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Think before providing false or fraudulent documentation.
Think before providing false or fraudulent documentation. The costs could be great.
COVID-19 has up-ended every facet of the healthcare industry. From the mass triage of patients in multiple locations, to resource allocation, to remaining financially viable during a time when elective procedures, treatments and in-patient visits were halted for many.
In searching for solutions to sustaining healthcare operations, many providers turned to the options available through the Coronavirus Aid, Relief, and Economic Security (CARES) Act, including the Paycheck Protection Program (“PPP”) loans, which may be forgiven if two conditions are met, and the Provider Relief Fund (“PRF”). And, as the title of this article suggests, “the devil is in the details”, which has been interpreted to mean “a catch hidden in the details.”
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Indeed, there are “catches” in both the PPP loans and the PRF monies. First, let’s address the PPP loans. Here are some key items, which can be “catches” and land persons in hot water:
Now, assuming a provider, say a multi-specialty practice, applied for and received a PPP loan, provided truthful information, used it as required and documented how the funds were utilized to substantiate the allocation of the funds in the event of an audit. How do the PPP loan proceeds coincide with the funds received from the PRF?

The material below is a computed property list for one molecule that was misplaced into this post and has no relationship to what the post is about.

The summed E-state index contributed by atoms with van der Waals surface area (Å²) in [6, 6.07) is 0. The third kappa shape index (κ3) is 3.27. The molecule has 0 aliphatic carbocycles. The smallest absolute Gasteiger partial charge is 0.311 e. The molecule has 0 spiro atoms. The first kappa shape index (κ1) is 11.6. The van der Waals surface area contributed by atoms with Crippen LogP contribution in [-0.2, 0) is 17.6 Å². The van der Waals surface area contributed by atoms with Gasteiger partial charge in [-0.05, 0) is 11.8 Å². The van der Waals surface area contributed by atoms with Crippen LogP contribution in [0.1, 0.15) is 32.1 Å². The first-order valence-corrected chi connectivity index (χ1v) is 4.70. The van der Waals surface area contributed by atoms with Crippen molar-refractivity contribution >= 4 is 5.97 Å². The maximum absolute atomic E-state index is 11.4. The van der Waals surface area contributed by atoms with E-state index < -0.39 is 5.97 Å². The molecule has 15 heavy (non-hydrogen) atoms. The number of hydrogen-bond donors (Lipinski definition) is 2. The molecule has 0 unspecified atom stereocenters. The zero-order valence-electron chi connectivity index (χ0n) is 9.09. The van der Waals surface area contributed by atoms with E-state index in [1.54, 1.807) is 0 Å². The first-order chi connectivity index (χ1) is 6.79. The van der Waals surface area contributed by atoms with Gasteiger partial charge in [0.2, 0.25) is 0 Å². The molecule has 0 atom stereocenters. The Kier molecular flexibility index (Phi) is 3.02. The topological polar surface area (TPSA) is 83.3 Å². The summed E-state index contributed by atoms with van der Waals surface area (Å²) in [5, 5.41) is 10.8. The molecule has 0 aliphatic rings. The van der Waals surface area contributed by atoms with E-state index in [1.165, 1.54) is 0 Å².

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The items listed here are just some of the “catches” that providers accepting funds need to be aware of. It is imperative to seek appropriate counsel and advice to understand all of the legal and financial nuances. The consequences for falsifying the documentation or the attestation can include criminal and civil liability. Just ask the two men from Rhode Island who were charged in the District of Rhode Island with allegedly filing false and fraudulent applications for PPP loans. (hyperlink this - https://www.justice.gov/opa/pr/two-charged-rhode-island-stimulus-fraud)
Rachel V. Rose, JD, MBA, advises clients on compliance and transactions in healthcare, cybersecurity, corporate and securities law, while representing plaintiffs in False Claims Act and Dodd-Frank whistleblower cases. She also teaches bioethics at Baylor College of Medicine in Houston. Rachel can be reached through her website, www.rvrose.com.